Burren Slow Food Festival

by Alison, 15/06/2014 

Just before Ollie left we went to the Burren Slow Food Festival in Lisdoonvarna. What with all the rush of moving, I never actually wrote about it. This was the first year Ollie and I went to the event though it has been running since before we arrived in Clare. It is a celebration and demonstration of the growers, artisan producers and chefs working in Clare and around Ireland. The philosophy of this movement is 'Good, Clean and Fair' meaning great tasting food, environmentally friendly production and sold at a fair price for the producer and the consumer.






The event in the festival that initially attracted us to attend, was a wild food foraging walk run by Oonagh O'Dwyer from the Wild Kitchen in Lahinch. Aside from blackberry picking, Ollie and I are pretty lost when it comes to wild food. Oonagh on the other hand has a wealth of knowledge and an enthusiasm to share all that she knows. 
Despite the rain (that was unfortunately pouring down during the walk), Oonagh kept the whole group engaged. Within minutes of leaving the pavilion she was showing us the free food available right under our noses. Some of which I've seen ever since I was a child and never even considered they could be edible.
Plantain- looking for a nifty cough medicine, apparently look no further.
Tea or pesto awaits if you are brave enough to pick them.
We used to just throw these at each other in primary school. Turns out they are pretty good in a stir-fry.
As well as showing us different edible plants, Oonagh had a range of ideas of how to cook and preserve them. From conifer tea to blackberry or hawthorn ketchup.
I love the idea of using these dog violets to decorate your own cakes.
Pignuts, to add some nuttiness to a salad
Dandelion marmelade, fritters, stir-fries or used as a coffee substitute.
It was lovely to see the variety of truly local produce that is available to anybody with the knowledge and skill. One thing Oonagh did advise was to get a good book, to ensure that you are picking the right plants as some look deceptively similar. Please don't use this page as an accurate reference. This was foraging 101 for us.
Sorrel or Lords and Ladies? Tasty treat or poisonous plant? 
Ollie testing the produce
Aside from the foraging walk, we wandered the farmers market, watched a cookery demonstration by Peter Jackson from Hotel Doolin and attend a talk by Darina Allen. The theme of the festival was 'Seaweed' and it was amazing to see the range of products available with this superfood in it.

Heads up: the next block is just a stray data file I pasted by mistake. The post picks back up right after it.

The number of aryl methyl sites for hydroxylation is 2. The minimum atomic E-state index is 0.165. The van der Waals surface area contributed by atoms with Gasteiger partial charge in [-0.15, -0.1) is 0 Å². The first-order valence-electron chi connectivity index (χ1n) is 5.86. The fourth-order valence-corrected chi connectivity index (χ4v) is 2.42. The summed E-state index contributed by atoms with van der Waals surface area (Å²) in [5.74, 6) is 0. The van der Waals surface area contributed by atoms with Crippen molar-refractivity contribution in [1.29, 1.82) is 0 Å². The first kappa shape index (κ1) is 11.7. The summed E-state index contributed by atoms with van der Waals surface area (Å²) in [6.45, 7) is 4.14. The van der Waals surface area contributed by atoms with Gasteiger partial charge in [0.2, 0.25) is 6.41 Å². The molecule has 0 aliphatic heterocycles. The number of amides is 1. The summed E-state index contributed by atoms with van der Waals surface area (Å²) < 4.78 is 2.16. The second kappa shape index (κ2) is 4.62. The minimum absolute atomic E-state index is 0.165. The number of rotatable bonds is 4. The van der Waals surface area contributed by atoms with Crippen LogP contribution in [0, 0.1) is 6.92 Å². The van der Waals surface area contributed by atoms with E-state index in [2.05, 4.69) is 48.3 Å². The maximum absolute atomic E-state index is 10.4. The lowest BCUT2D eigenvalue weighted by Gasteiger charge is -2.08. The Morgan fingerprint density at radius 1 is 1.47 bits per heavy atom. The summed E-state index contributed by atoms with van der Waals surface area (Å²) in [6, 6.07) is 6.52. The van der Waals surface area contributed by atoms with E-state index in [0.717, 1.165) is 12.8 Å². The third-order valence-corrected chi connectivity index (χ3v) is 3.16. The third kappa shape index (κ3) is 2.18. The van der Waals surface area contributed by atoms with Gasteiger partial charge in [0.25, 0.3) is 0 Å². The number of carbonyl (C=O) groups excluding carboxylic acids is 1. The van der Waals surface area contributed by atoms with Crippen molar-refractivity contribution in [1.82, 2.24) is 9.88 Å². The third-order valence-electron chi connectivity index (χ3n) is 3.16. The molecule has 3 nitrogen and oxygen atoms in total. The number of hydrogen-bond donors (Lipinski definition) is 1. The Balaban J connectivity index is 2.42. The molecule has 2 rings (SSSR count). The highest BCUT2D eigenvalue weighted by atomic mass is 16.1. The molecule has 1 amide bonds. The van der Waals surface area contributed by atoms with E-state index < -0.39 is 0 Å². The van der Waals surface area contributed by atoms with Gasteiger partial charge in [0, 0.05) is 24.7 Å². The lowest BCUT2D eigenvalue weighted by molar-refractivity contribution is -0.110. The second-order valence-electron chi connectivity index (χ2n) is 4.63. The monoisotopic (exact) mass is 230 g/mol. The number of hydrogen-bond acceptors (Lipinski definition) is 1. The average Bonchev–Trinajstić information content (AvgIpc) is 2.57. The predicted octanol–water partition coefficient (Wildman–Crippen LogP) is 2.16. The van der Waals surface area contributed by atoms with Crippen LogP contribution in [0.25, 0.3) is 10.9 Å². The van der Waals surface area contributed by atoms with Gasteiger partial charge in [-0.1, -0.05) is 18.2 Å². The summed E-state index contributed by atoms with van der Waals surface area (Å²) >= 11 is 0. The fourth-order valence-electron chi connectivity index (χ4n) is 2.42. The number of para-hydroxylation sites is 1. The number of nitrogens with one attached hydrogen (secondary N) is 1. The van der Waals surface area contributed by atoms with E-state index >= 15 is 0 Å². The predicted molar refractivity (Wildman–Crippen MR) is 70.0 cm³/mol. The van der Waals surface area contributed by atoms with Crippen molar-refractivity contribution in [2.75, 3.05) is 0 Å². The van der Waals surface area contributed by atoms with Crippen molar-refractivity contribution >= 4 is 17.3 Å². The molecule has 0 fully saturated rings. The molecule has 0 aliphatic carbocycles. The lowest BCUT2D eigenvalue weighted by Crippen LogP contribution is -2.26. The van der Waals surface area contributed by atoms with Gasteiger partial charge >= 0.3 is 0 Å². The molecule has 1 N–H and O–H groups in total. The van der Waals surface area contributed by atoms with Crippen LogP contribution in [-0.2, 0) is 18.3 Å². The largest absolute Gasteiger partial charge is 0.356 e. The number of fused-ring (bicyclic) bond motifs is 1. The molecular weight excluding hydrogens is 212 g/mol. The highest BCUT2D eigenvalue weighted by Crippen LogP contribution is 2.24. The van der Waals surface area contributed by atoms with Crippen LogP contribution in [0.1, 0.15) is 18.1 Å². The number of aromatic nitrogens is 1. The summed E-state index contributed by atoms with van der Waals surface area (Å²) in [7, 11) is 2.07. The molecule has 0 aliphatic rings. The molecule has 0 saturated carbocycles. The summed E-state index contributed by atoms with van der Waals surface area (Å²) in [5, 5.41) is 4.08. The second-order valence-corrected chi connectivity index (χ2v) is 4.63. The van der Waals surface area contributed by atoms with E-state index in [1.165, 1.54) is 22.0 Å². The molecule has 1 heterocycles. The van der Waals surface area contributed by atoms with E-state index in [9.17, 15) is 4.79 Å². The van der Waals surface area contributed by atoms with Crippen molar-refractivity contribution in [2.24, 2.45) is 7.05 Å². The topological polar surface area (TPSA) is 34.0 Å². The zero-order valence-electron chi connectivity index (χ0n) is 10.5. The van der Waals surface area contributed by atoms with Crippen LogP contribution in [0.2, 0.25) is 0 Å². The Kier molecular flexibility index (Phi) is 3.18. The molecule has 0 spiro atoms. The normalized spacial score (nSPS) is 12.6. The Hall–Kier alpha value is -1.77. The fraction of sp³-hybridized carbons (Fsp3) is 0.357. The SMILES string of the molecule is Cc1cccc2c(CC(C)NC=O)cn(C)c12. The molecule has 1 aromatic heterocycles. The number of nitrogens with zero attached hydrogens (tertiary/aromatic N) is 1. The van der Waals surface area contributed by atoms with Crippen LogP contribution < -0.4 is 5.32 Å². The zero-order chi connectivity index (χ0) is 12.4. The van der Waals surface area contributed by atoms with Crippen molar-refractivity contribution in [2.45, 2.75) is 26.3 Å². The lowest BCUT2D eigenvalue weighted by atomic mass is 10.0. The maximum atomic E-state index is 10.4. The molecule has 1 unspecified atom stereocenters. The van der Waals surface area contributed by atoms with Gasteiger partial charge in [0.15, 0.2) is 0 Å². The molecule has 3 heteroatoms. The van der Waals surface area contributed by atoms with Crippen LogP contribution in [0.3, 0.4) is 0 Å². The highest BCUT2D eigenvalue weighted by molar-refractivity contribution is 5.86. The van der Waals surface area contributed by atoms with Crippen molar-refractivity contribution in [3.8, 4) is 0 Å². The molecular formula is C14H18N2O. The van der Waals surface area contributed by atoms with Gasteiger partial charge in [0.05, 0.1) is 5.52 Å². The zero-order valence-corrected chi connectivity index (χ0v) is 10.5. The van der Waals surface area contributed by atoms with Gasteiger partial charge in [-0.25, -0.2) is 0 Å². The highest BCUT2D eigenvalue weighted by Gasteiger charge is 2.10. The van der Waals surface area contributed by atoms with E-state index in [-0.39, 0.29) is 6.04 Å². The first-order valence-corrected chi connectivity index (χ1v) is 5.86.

Peter Jackson gave a rapid demonstration of how to incorporate seaweed into a beautiful, elegant dish- turbot with a churizo and sea spaghetti risotto and some Doolin crab claws with a wild garlic dressing. Nom. However after watching the demonstration all I can think of is butter, cream and salt. If you want to know why restaurant food tastes so good, these along with good produce and a good chef, are the main culprits. 


Finally the talk from Darina was inspiring. She is head of Slow Food Ireland and is infectiously enthusiastic about good, local food. She believes in the potential of Irish produce and the need for us to take pride in what we have that is unique.  We all need to eat and even if we aren't directly involved in the food business we can support local businesses and take back the power of our food choices. 'Taste the location, taste the place'.

All we have to do now is put this knowledge into practice. Be warned if you happen to call for dinner.

2 comments:

  1. That's awesome Alison, love the photographs and descriptions. Thanks for the kind words.
    Oonagh from wildkitchen.ie

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    Replies
    1. Thanks a million Oonagh. I just sent you a mail through the wild kitchen site. Talk to you soon.

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